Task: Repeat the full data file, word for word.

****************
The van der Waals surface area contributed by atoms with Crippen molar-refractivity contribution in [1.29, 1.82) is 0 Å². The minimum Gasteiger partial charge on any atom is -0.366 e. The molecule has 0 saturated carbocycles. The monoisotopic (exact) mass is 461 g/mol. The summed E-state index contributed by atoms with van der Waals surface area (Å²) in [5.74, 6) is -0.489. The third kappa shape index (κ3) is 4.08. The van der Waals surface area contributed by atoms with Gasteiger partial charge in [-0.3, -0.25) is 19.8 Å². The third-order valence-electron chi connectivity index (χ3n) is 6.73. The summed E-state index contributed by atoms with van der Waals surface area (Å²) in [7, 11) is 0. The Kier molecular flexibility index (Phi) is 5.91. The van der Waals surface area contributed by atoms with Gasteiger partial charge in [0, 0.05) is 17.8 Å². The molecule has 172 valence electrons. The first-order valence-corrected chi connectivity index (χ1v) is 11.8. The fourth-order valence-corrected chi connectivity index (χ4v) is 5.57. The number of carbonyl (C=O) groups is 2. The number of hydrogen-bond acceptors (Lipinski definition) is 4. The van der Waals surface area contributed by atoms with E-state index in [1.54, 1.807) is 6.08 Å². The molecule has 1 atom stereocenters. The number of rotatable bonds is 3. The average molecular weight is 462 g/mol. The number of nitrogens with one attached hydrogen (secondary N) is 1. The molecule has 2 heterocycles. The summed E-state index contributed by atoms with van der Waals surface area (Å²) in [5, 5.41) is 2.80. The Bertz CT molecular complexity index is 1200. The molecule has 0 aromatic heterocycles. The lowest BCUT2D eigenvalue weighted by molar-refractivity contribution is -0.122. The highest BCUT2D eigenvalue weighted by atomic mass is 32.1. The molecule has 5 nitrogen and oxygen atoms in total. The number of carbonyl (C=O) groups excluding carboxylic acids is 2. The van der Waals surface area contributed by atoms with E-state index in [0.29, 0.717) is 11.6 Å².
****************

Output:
The van der Waals surface area contributed by atoms with Crippen molar-refractivity contribution in [1.29, 1.82) is 0 Å². The minimum Gasteiger partial charge on any atom is -0.366 e. The molecule has 0 saturated carbocycles. The monoisotopic (exact) mass is 461 g/mol. The summed E-state index contributed by atoms with van der Waals surface area (Å²) in [5.74, 6) is -0.489. The third kappa shape index (κ3) is 4.08. The van der Waals surface area contributed by atoms with Gasteiger partial charge in [-0.3, -0.25) is 19.8 Å². The third-order valence-electron chi connectivity index (χ3n) is 6.73. The summed E-state index contributed by atoms with van der Waals surface area (Å²) in [7, 11) is 0. The Kier molecular flexibility index (Phi) is 5.91. The van der Waals surface area contributed by atoms with Gasteiger partial charge in [0, 0.05) is 17.8 Å². The molecule has 172 valence electrons. The first-order valence-corrected chi connectivity index (χ1v) is 11.8. The fourth-order valence-corrected chi connectivity index (χ4v) is 5.57. The number of carbonyl (C=O) groups is 2. The number of hydrogen-bond acceptors (Lipinski definition) is 4. The van der Waals surface area contributed by atoms with E-state index in [1.54, 1.807) is 6.08 Å². The molecule has 1 atom stereocenters. The number of rotatable bonds is 3. The average molecular weight is 462 g/mol. The number of nitrogens with one attached hydrogen (secondary N) is 1. The molecule has 2 heterocycles. The summed E-state index contributed by atoms with van der Waals surface area (Å²) in [5, 5.41) is 2.80. The Bertz CT molecular complexity index is 1200. The molecule has 0 aromatic heterocycles. The lowest BCUT2D eigenvalue weighted by molar-refractivity contribution is -0.122. The highest BCUT2D eigenvalue weighted by atomic mass is 32.1. The molecule has 5 nitrogen and oxygen atoms in total. The number of carbonyl (C=O) groups excluding carboxylic acids is 2. The van der Waals surface area contributed by atoms with E-state index in [0.29, 0.717) is 11.6 Å².